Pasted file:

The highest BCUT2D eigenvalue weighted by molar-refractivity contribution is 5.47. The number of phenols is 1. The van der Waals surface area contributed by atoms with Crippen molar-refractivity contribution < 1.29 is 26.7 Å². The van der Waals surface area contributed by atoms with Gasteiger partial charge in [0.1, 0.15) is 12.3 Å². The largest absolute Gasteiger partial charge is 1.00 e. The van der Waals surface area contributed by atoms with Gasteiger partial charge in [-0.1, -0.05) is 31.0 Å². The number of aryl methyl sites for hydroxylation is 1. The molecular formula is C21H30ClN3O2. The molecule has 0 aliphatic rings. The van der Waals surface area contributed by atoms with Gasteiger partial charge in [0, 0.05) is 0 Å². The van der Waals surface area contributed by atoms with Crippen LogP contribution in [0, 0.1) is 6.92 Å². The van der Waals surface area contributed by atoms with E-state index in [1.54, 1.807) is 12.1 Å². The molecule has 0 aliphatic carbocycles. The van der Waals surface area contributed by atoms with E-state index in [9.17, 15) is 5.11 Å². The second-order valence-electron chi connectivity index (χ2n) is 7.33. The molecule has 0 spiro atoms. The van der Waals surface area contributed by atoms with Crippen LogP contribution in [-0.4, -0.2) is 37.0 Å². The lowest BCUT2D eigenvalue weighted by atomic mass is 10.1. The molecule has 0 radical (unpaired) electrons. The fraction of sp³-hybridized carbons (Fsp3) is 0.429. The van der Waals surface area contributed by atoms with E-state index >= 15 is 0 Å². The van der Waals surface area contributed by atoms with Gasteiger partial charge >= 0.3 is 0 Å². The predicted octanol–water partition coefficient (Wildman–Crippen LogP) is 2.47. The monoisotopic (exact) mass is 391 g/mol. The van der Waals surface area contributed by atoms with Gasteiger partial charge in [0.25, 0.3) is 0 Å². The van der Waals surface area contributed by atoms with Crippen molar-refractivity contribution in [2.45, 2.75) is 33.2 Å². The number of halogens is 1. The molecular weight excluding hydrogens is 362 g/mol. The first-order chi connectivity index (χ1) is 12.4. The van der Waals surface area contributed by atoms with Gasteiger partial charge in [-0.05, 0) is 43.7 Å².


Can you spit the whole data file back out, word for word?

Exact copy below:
The highest BCUT2D eigenvalue weighted by molar-refractivity contribution is 5.47. The number of phenols is 1. The van der Waals surface area contributed by atoms with Crippen molar-refractivity contribution < 1.29 is 26.7 Å². The van der Waals surface area contributed by atoms with Gasteiger partial charge in [0.1, 0.15) is 12.3 Å². The largest absolute Gasteiger partial charge is 1.00 e. The van der Waals surface area contributed by atoms with Gasteiger partial charge in [-0.1, -0.05) is 31.0 Å². The number of aryl methyl sites for hydroxylation is 1. The molecular formula is C21H30ClN3O2. The molecule has 0 aliphatic rings. The van der Waals surface area contributed by atoms with Gasteiger partial charge in [0, 0.05) is 0 Å². The van der Waals surface area contributed by atoms with Crippen LogP contribution in [0, 0.1) is 6.92 Å². The van der Waals surface area contributed by atoms with E-state index in [1.54, 1.807) is 12.1 Å². The molecule has 0 aliphatic carbocycles. The van der Waals surface area contributed by atoms with E-state index in [9.17, 15) is 5.11 Å². The second-order valence-electron chi connectivity index (χ2n) is 7.33. The molecule has 0 spiro atoms. The van der Waals surface area contributed by atoms with Crippen LogP contribution in [-0.4, -0.2) is 37.0 Å². The lowest BCUT2D eigenvalue weighted by atomic mass is 10.1. The molecule has 0 radical (unpaired) electrons. The fraction of sp³-hybridized carbons (Fsp3) is 0.429. The van der Waals surface area contributed by atoms with E-state index >= 15 is 0 Å². The van der Waals surface area contributed by atoms with Gasteiger partial charge >= 0.3 is 0 Å². The predicted octanol–water partition coefficient (Wildman–Crippen LogP) is 2.47. The monoisotopic (exact) mass is 391 g/mol. The van der Waals surface area contributed by atoms with Gasteiger partial charge in [0.25, 0.3) is 0 Å². The van der Waals surface area contributed by atoms with Crippen molar-refractivity contribution in [2.45, 2.75) is 33.2 Å². The number of halogens is 1. The molecular weight excluding hydrogens is 362 g/mol. The first-order chi connectivity index (χ1) is 12.4. The van der Waals surface area contributed by atoms with Gasteiger partial charge in [-0.05, 0) is 43.7 Å².